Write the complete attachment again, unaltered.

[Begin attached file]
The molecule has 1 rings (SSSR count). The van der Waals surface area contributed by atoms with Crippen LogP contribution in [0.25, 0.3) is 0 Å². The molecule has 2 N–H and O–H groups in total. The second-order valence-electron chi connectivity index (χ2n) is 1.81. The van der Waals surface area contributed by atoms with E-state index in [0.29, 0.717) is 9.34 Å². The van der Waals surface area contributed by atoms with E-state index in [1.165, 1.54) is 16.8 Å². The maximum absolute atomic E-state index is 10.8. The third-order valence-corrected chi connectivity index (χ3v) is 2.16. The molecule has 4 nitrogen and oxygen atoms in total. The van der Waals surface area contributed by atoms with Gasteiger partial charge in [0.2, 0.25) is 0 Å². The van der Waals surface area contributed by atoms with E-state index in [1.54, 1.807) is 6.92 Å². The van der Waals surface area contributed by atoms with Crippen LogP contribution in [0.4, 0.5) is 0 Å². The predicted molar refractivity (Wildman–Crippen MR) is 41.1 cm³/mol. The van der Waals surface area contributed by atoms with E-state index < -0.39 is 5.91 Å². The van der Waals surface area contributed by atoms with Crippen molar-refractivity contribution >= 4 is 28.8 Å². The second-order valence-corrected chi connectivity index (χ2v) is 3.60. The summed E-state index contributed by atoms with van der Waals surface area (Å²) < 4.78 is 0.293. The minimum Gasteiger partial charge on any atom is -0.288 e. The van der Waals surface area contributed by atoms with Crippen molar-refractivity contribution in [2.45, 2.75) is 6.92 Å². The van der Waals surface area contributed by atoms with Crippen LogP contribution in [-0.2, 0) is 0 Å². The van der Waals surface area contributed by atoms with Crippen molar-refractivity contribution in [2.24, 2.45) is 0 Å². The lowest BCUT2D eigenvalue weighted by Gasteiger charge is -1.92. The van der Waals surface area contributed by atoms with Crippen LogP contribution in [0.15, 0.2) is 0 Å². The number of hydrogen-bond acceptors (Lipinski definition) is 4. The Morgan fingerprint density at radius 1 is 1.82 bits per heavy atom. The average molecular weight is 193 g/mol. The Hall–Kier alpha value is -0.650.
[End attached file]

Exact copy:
The molecule has 1 rings (SSSR count). The van der Waals surface area contributed by atoms with Crippen LogP contribution in [0.25, 0.3) is 0 Å². The molecule has 2 N–H and O–H groups in total. The second-order valence-electron chi connectivity index (χ2n) is 1.81. The van der Waals surface area contributed by atoms with E-state index in [0.29, 0.717) is 9.34 Å². The van der Waals surface area contributed by atoms with E-state index in [1.165, 1.54) is 16.8 Å². The maximum absolute atomic E-state index is 10.8. The third-order valence-corrected chi connectivity index (χ3v) is 2.16. The molecule has 4 nitrogen and oxygen atoms in total. The van der Waals surface area contributed by atoms with Gasteiger partial charge in [0.2, 0.25) is 0 Å². The van der Waals surface area contributed by atoms with E-state index in [1.54, 1.807) is 6.92 Å². The van der Waals surface area contributed by atoms with Crippen LogP contribution in [0.4, 0.5) is 0 Å². The predicted molar refractivity (Wildman–Crippen MR) is 41.1 cm³/mol. The van der Waals surface area contributed by atoms with E-state index < -0.39 is 5.91 Å². The van der Waals surface area contributed by atoms with Crippen molar-refractivity contribution >= 4 is 28.8 Å². The second-order valence-corrected chi connectivity index (χ2v) is 3.60. The summed E-state index contributed by atoms with van der Waals surface area (Å²) < 4.78 is 0.293. The minimum Gasteiger partial charge on any atom is -0.288 e. The van der Waals surface area contributed by atoms with Crippen molar-refractivity contribution in [2.45, 2.75) is 6.92 Å². The van der Waals surface area contributed by atoms with Crippen LogP contribution in [-0.2, 0) is 0 Å². The van der Waals surface area contributed by atoms with Crippen molar-refractivity contribution in [2.24, 2.45) is 0 Å². The lowest BCUT2D eigenvalue weighted by Gasteiger charge is -1.92. The van der Waals surface area contributed by atoms with Crippen LogP contribution in [0.15, 0.2) is 0 Å². The number of hydrogen-bond acceptors (Lipinski definition) is 4. The Morgan fingerprint density at radius 1 is 1.82 bits per heavy atom. The average molecular weight is 193 g/mol. The Hall–Kier alpha value is -0.650.